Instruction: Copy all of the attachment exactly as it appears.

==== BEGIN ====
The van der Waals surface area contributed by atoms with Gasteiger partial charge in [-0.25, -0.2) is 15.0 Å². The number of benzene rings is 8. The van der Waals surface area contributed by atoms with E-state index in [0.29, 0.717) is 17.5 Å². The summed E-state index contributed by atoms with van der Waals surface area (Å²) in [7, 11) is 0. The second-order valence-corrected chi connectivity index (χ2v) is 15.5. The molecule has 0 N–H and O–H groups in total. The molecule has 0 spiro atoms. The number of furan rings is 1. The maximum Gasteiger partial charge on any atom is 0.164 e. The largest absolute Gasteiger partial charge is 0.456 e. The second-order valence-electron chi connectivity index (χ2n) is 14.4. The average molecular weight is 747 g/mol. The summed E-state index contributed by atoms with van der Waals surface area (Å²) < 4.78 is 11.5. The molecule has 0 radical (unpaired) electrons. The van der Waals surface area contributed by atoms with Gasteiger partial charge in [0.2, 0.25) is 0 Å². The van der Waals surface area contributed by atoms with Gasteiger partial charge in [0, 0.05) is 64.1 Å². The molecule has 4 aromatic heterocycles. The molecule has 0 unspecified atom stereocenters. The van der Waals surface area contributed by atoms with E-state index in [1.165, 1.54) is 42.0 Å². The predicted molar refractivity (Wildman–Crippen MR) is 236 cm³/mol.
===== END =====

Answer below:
The van der Waals surface area contributed by atoms with Gasteiger partial charge in [-0.25, -0.2) is 15.0 Å². The number of benzene rings is 8. The van der Waals surface area contributed by atoms with E-state index in [0.29, 0.717) is 17.5 Å². The summed E-state index contributed by atoms with van der Waals surface area (Å²) in [7, 11) is 0. The second-order valence-corrected chi connectivity index (χ2v) is 15.5. The molecule has 0 N–H and O–H groups in total. The molecule has 0 spiro atoms. The number of furan rings is 1. The maximum Gasteiger partial charge on any atom is 0.164 e. The largest absolute Gasteiger partial charge is 0.456 e. The second-order valence-electron chi connectivity index (χ2n) is 14.4. The average molecular weight is 747 g/mol. The summed E-state index contributed by atoms with van der Waals surface area (Å²) < 4.78 is 11.5. The molecule has 0 radical (unpaired) electrons. The van der Waals surface area contributed by atoms with Gasteiger partial charge in [0.2, 0.25) is 0 Å². The van der Waals surface area contributed by atoms with Gasteiger partial charge in [0, 0.05) is 64.1 Å². The molecule has 4 aromatic heterocycles. The molecule has 0 unspecified atom stereocenters. The van der Waals surface area contributed by atoms with E-state index in [1.165, 1.54) is 42.0 Å². The predicted molar refractivity (Wildman–Crippen MR) is 236 cm³/mol.